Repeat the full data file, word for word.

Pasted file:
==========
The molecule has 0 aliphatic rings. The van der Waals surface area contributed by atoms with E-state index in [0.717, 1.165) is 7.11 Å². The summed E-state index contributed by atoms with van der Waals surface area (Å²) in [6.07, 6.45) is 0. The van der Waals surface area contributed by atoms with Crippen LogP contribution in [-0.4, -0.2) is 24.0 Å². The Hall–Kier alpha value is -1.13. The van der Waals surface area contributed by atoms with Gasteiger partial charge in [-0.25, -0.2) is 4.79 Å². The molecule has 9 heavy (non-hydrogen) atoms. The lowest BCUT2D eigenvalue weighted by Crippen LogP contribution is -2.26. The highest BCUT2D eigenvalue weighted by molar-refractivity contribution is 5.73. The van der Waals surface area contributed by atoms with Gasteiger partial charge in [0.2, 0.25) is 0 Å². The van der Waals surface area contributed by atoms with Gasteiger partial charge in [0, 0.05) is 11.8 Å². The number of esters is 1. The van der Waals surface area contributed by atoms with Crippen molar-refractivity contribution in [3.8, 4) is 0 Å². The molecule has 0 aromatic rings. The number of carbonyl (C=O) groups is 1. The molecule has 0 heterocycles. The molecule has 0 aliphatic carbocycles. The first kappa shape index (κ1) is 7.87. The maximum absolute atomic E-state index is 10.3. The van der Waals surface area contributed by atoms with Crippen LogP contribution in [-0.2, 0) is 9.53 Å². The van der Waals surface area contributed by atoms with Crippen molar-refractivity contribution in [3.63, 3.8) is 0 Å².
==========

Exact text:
The molecule has 0 aliphatic rings. The van der Waals surface area contributed by atoms with E-state index in [0.717, 1.165) is 7.11 Å². The summed E-state index contributed by atoms with van der Waals surface area (Å²) in [6.07, 6.45) is 0. The van der Waals surface area contributed by atoms with Crippen LogP contribution in [-0.4, -0.2) is 24.0 Å². The Hall–Kier alpha value is -1.13. The van der Waals surface area contributed by atoms with Gasteiger partial charge in [-0.25, -0.2) is 4.79 Å². The molecule has 9 heavy (non-hydrogen) atoms. The lowest BCUT2D eigenvalue weighted by Crippen LogP contribution is -2.26. The highest BCUT2D eigenvalue weighted by molar-refractivity contribution is 5.73. The van der Waals surface area contributed by atoms with Gasteiger partial charge in [0.2, 0.25) is 0 Å². The van der Waals surface area contributed by atoms with Gasteiger partial charge in [0, 0.05) is 11.8 Å². The number of esters is 1. The van der Waals surface area contributed by atoms with Crippen molar-refractivity contribution in [3.8, 4) is 0 Å². The molecule has 0 aromatic rings. The number of carbonyl (C=O) groups is 1. The molecule has 0 heterocycles. The molecule has 0 aliphatic carbocycles. The first kappa shape index (κ1) is 7.87. The maximum absolute atomic E-state index is 10.3. The van der Waals surface area contributed by atoms with Crippen LogP contribution in [-0.2, 0) is 9.53 Å². The van der Waals surface area contributed by atoms with Crippen molar-refractivity contribution in [3.63, 3.8) is 0 Å².